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Re: Fwd: SSH in git-fetch

From: Chris Marusich
Subject: Re: Fwd: SSH in git-fetch
Date: Wed, 14 Jul 2021 02:18:10 -0700
User-agent: Gnus/5.13 (Gnus v5.13) Emacs/27.1 (gnu/linux)

Hi Peter,

Lo Peter <> writes:

> Is it that git-fetch does not support fetching over SSH?

As Luis mentioned, for a package, if you use "git-checkout" as the
origin and provide a Git SSH URL, it will work.  I'm not sure if an
equivalent exists for other transmission methods, but I doubt it (e.g.,
using Mercurial over SSH to check out a Mercurial repository, or using
SFTP to fetch a release tarball over the SSH File Transfer Protocol).
For channels, it will work if you just provide a Git SSH URL in your
channels.scm file.  I tested this just now on my own machines, and it
definitely works.

However, since Guix uses libgit2 under the hood, rather than invoking
the "ssh" command, as you noticed there may be subtle differences
between how a vanilla "ssh" command works vs. how Guix will handle the
SSH connection.  In any case, running an SSH agent might prove useful.
In both the case of fetching a package via git-checkout and fetching a
channel, Guix will attempt to fetch the repository "outside" the build
environment, so if you are running an agent, it will try to use it.  I'm
not sure if Guix will honor your SSH config, though.

If you are not wedded to SSH, then another option that may be better for
reproducibility is to use HTTPS with the user and password encoded in
the URL.  This is nice because it doesn't require a user to to configure
SSH correctly on their local machine or provision an authorized SSH key
just to fetch the channel or the packages.  In some situations,
embedding a user name and password in the URL in the package definition
may be sufficient, but in other situations, it may not meet your
security requirements (the URLs will wind up in the store and thus be
visible to anyone else logged into the system); it's up to you to decide
what's appropriate for your situation.

Leo Prikler <> writes:

> Yes, git-fetch does not support fetching over SSH.  "Cannot run ssh" is
> the error returned because the ssh program is missing at fetch time,
> but even if it existed, you'd get a different error, namely one of
> lacking keys.  You'd have to set up Guix to authenticate itself as you
> for pulling the source and while that is in theory possible, there is a
> potential security risk attached to most ways of solving it and no
> clear path forward.
> Furthermore, such a feature, were it integrated in Guix, is likely only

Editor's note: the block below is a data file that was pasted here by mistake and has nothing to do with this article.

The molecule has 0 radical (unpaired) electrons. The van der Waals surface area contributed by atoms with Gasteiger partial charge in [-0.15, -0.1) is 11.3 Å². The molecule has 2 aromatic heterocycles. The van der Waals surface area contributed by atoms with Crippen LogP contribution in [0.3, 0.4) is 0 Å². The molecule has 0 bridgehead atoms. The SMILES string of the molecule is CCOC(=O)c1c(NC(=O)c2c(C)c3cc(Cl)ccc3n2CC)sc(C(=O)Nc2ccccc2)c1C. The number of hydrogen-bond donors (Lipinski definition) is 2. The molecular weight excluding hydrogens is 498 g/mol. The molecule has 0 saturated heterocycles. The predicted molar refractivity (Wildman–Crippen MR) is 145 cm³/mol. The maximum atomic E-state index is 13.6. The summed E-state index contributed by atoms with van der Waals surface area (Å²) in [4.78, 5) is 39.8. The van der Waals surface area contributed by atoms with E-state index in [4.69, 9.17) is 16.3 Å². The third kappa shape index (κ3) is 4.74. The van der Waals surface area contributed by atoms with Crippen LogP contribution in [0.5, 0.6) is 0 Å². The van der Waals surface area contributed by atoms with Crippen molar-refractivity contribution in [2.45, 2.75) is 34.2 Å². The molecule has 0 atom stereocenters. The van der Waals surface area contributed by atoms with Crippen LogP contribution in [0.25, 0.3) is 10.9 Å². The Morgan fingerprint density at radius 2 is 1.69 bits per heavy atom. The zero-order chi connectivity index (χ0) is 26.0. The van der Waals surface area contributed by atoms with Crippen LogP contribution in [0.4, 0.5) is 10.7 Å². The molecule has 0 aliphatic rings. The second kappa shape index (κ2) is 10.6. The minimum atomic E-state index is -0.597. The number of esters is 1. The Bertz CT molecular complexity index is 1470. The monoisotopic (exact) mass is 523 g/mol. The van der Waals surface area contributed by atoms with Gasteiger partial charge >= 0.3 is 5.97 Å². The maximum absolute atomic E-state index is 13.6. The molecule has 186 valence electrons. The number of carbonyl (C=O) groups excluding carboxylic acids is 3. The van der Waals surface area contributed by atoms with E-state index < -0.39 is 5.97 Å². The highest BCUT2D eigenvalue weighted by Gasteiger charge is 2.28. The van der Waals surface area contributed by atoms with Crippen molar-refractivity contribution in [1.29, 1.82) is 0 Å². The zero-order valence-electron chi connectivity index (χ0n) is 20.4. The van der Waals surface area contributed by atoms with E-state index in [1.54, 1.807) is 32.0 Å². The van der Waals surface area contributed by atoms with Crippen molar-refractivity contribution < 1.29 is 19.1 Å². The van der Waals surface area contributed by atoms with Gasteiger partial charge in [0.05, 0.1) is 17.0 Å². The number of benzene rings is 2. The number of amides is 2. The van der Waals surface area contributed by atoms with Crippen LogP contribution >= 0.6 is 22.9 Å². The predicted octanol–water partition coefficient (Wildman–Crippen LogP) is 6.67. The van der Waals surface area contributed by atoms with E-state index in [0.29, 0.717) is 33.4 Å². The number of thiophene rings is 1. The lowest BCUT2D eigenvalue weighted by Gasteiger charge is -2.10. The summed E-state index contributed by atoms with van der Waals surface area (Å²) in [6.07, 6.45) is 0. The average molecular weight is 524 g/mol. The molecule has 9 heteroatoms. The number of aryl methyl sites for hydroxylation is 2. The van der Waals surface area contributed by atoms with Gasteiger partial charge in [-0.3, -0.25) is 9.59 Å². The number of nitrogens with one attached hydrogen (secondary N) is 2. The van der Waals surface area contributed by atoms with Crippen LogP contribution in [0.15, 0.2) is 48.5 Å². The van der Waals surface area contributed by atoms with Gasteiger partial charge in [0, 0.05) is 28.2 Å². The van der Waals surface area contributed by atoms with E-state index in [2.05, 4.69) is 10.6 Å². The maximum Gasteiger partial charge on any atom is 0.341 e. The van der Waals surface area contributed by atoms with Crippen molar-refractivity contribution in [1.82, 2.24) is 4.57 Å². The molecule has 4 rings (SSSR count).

> to be used for nonfree software and thus located closely to such
> software itself.

It sounds like you're suggesting that Guix should avoid making it easy
to integrate with existing access control mechanisms because access
control is only useful for non-free software.  I disagree with that.
Access control is useful, and it is often necessary for security or
compliance reasons, even in the world of free software.

The issue of controlling access to a particular repository of software
is orthogonal to the question of whether that software is free software.
It is common for someone to want to maintain a local copy of free
software and also to control access to that copy.  In many
organizations, it is a hard requirement that all software is securely
stored and can only be accessed by authorized entities.  This is true
regardless of whether the software is free software.  It is also easy to
imagine that some people or organizations might prefer or be required to
develop all software, even free software, privately within their own
secure network.  If Guix makes it difficult for developers to use it in
an environment where access control is required, Guix is less likely to
be used in those environments, and I think that would be a missed

I don't think it helps the free software movement to encourage the idea
that access control is somehow antithetical to free software.  It isn't.
Even the FSF controls access to its software repositories via SSH.
Savannah's projects may be available anonymously via FTP or other means,
but the SSH URLs are only usable if you're an FSF associate member.
Similarly, great free software like Kallithea exists, which is a tool
for hosting source code repositories, restricting access to them, and
making it easy to collaborate with others.  There are many, many free
software projects that integrate well with access control systems, and
it does not mean they are somehow not good members of the free software

In short, the need for access control is not unusual, and it does not go
against the spirit of free software.  It should be easy to use Guix in
environments where access control is required.  I'm glad that channels
and packages can be used over SSH and that we have a variety of options
besides SSH for controlling access, too.  However, SSH is a very common
way to control access these days, and I think there are opportunities to
improve that support in Guix.

>> I would like to prompt the use of Guix for per-project management in
>> my small team of data scientists, so we would need a private channel
>> for a few internal R packages. The above problem is a real blocker.
>> Any help is greatly appreciated.
> I don't think this has to necessarily be a blocker.  You can point git-
> fetch to file:// URIs, so your channel could have file:///path/to/repo
> and it'd work under the assumption that your scientists run git pull on
> those repos frequently enough (you could automate that with a script,
> perhaps even one written in Guile/a handwritten Guix extension).  If
> you have company/university intranet, you could also expose those
> internal package over that on a well-known address, that's not
> reachable from outside.

These solutions can work, but because they require extra steps to
implement, they are probably less attractive than using Git over SSH.


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